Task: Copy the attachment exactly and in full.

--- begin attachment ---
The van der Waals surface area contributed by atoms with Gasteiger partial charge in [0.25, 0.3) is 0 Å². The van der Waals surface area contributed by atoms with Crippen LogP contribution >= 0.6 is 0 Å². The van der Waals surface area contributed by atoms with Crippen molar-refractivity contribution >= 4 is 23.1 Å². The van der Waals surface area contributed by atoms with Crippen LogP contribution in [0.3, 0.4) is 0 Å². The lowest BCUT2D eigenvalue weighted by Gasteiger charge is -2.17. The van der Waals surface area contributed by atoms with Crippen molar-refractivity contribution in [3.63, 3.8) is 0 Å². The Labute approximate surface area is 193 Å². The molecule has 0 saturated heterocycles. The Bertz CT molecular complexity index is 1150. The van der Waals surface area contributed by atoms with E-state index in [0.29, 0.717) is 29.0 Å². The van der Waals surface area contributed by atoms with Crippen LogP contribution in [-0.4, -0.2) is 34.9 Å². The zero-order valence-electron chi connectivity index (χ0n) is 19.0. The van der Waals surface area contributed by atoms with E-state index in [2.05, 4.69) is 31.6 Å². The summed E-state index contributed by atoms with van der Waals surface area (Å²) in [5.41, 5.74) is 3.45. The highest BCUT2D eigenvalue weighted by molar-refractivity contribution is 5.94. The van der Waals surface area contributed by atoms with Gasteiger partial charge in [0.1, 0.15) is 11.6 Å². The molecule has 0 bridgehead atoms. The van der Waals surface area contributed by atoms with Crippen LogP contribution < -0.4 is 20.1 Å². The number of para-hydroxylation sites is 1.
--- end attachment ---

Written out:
The van der Waals surface area contributed by atoms with Gasteiger partial charge in [0.25, 0.3) is 0 Å². The van der Waals surface area contributed by atoms with Crippen LogP contribution >= 0.6 is 0 Å². The van der Waals surface area contributed by atoms with Crippen molar-refractivity contribution >= 4 is 23.1 Å². The van der Waals surface area contributed by atoms with Crippen LogP contribution in [0.3, 0.4) is 0 Å². The lowest BCUT2D eigenvalue weighted by Gasteiger charge is -2.17. The van der Waals surface area contributed by atoms with Crippen molar-refractivity contribution in [3.63, 3.8) is 0 Å². The Labute approximate surface area is 193 Å². The molecule has 0 saturated heterocycles. The Bertz CT molecular complexity index is 1150. The van der Waals surface area contributed by atoms with E-state index in [0.29, 0.717) is 29.0 Å². The van der Waals surface area contributed by atoms with Crippen LogP contribution in [-0.4, -0.2) is 34.9 Å². The zero-order valence-electron chi connectivity index (χ0n) is 19.0. The van der Waals surface area contributed by atoms with E-state index in [2.05, 4.69) is 31.6 Å². The summed E-state index contributed by atoms with van der Waals surface area (Å²) in [5.41, 5.74) is 3.45. The highest BCUT2D eigenvalue weighted by molar-refractivity contribution is 5.94. The van der Waals surface area contributed by atoms with Gasteiger partial charge in [0.1, 0.15) is 11.6 Å². The molecule has 0 bridgehead atoms. The van der Waals surface area contributed by atoms with Crippen LogP contribution < -0.4 is 20.1 Å². The number of para-hydroxylation sites is 1.